Polar, the Underdog of Seltzer
If you think seltzer doesn’t get any better than La Croix, take another look. Polar Seltzer’s been at it since 1882.
Regional drinks are an interesting cultural phenomenon across the United States. The South has its bizarre Cheerwine, and my friends in Michigan will defend Faygo to the death. And we’re just talking about non-alcoholic drinks — for the purposes of this conversation, we’re not even touching on the craziness of limited edition, regional exclusive craft beers.
I grew up in Massachusetts, where Worcester-based Polar Seltzer reigns supreme, yet it wasn’t until La Croix became trendy that I wondered why Polar doesn’t enjoy the same widespread success. It’s a little hard to find outside of New England, but I suspect that it’s by design. (And if I’m wrong, I’m telling myself that, anyway.) In Chicago, I can find basic Polar flavors at Target and Pete’s Fresh Market when I’m in a bind — Lemon, Lime, Black Cherry, Cranberry, and maybe a few others if I’m lucky.
But I want the best of Massachusetts while living halfway across the country, so I have my Polar shipped by the case. I typically wait until mix packs of limited edition seasonal flavors are available. Right now, I’m sipping on crisp and refreshing Raspberry Rosé, which came in a mix pack that also included Mango Berry, Watermelon Margarita, and Strawberry Sunset. Toasted Coconut came in a case of its own (and blows La Croix Coconut out of the water, with or without booze).
If you’re lucky enough to get Polar where you live, put down that can of La Croix and try something new. I have 10 reasons why Polar is the underdog of the seltzer industry.
- It's an awesome mixer. This is an alcohol site, so I’m starting here. Polar is delicious whether you’re drinking it straight, or (as I prefer) mixing in a little of your favorite booze. Gin and vodka are my favorite types of alcohol to blend with Polar; rum also has potential, depending on the flavor you’ve chosen. If you feel like getting fancy, squeeze some fresh lime in there. And if you make a cocktail that turns out way too heavy, a splash of your favorite Polar will add some bubbles.
- It's got more experience. Polar Beverages was established in 1882. La Croix rolled out in 1981. La Croix is barely older than I am.
- It's from Massachusetts. The Commonwealth. The land of basketball, Dr. Seuss, Aerosmith, the Mighty Mighty Bosstones, and glorious Polar Seltzer.
- It's family owned. Polar is a small company, yet it’s the largest independent soft drink bottler in the United States. You keep doing you, Crowler family.
- Seasonal flavors. Polar rolls out limited seasonal flavors every summer and winter. Summer flavors tend to be bright and fruity, and the winter variety can get a little weird (on Christmas, I tend to find myself sipping on flavors such as Mint Chocolate Chip and Eggnog). If the flavors do well, Polar sometimes brings them back. And unlike La Croix, which charges more for “special” flavors such as Cucumber Blackberry (ew), seasonal Polar flavors don’t cost more than the regular lineup.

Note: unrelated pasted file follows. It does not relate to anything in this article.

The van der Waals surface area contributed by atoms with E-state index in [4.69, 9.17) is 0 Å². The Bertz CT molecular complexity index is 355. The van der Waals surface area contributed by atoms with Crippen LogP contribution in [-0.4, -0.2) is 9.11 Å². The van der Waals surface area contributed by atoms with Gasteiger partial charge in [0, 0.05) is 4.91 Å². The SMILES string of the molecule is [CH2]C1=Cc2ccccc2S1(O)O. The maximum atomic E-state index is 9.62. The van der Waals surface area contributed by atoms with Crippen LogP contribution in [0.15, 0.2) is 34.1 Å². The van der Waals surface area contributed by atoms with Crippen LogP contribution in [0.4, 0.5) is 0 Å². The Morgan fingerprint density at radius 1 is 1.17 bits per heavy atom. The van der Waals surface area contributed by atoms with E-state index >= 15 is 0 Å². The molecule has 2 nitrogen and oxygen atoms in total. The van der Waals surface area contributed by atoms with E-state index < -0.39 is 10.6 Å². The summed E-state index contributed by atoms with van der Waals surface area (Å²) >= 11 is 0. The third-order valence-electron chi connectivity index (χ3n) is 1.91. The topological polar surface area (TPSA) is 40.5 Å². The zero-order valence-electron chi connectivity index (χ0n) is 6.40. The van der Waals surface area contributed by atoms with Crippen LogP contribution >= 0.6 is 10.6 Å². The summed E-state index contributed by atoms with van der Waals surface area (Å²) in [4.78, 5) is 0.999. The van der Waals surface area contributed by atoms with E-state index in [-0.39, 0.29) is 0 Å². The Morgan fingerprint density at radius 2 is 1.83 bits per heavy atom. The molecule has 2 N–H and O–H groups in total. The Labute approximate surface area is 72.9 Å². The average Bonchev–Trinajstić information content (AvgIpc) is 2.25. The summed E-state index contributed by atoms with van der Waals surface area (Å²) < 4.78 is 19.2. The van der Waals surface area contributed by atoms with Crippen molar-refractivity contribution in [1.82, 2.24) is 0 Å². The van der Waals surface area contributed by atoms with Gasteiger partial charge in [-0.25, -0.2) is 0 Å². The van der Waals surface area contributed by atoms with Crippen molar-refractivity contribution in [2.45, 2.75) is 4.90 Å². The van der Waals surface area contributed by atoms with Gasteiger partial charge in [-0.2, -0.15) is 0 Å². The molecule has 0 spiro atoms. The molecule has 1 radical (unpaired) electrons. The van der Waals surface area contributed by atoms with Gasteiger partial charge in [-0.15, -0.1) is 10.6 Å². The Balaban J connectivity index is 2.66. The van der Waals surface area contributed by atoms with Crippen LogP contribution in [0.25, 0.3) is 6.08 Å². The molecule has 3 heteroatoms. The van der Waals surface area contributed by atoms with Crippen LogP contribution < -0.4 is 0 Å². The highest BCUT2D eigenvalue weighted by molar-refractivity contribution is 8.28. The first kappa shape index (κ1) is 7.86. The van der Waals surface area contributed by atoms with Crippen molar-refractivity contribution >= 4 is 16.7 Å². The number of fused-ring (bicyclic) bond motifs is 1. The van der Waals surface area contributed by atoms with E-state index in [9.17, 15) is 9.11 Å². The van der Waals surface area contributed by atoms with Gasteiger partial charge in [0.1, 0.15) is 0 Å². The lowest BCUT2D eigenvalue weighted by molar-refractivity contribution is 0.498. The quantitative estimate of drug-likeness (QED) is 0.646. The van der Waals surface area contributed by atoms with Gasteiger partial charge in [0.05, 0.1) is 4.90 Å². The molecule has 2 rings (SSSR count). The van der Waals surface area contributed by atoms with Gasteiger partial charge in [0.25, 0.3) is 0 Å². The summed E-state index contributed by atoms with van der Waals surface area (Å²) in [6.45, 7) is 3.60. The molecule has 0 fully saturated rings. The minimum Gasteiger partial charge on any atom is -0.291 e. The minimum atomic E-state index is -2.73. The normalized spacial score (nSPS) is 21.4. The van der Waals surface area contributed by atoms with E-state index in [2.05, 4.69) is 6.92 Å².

- There's a feeling of exclusivity without snobbery. Unless you live in or around Massachusetts, Polar can be pretty hard to obtain. It’s like our little secret. Yet, there’s nothing snooty at all about it. I wish the same could be said for certain craft breweries.
- Birch Beer. In addition to its awesome seltzer lineup, Polar also makes some sodas and mixers. Polar makes birch beer, and it’s amazing. Though I try not to drink sugary sodas, I’ll make an exception for a bottle of Polar Birch beer when I visit home. It’s clear, the way birch beer should be. (I don’t understand why most other soda makers think birch beer should be dyed red or green. Gross.)
- Bitter Lemon (and your favorite gin). Do you enjoy a good gin and tonic? Then you owe it to yourself to track down Polar Bitter Lemon. It’s the best tonic I’ve ever had, and sadly, I have not figured out a way to get it in Chicago besides packing it in my suitcase when I visit my parents. (The checked bag fee is well worth it.) It’s like a regular gin and tonic with lemon, but way fresher and fruitier.
- Unicorn Kisses. In early 2016, Polar released a special, super limited flavor called Unicorn Kisses. I felt a little left out of my friends’ Facebook chatter as they shared resources attempting to find it — no way I would find it in the Midwest — but my brother’s girlfriend saved the day by tracking down two bottles and bringing them on the plane as part of my wedding present. Yes, seltzer as a wedding present. Polar recently announced they’re bringing it back this year, along with Dragon Whispers, Yeti Mischief, and Mermaid Songs. I might need to renew my vows.
- Seltzerbrate. Unicorn Kisses wasn’t my favorite — a little too sweet — but Seltzerbrate really hit the mark. Seltzerbrate landed in stores in early December 2016 with no warning, no social media campaign, nothing. The bottle was clear with gold sparkles, and the limited run sold out quickly. And, because my friends know me so well, I received a few bottles as Christmas presents. It tasted a little bit like fresh pears and a little bit like champagne. It was a great way to lighten up my family's booze-heavy holiday celebrations.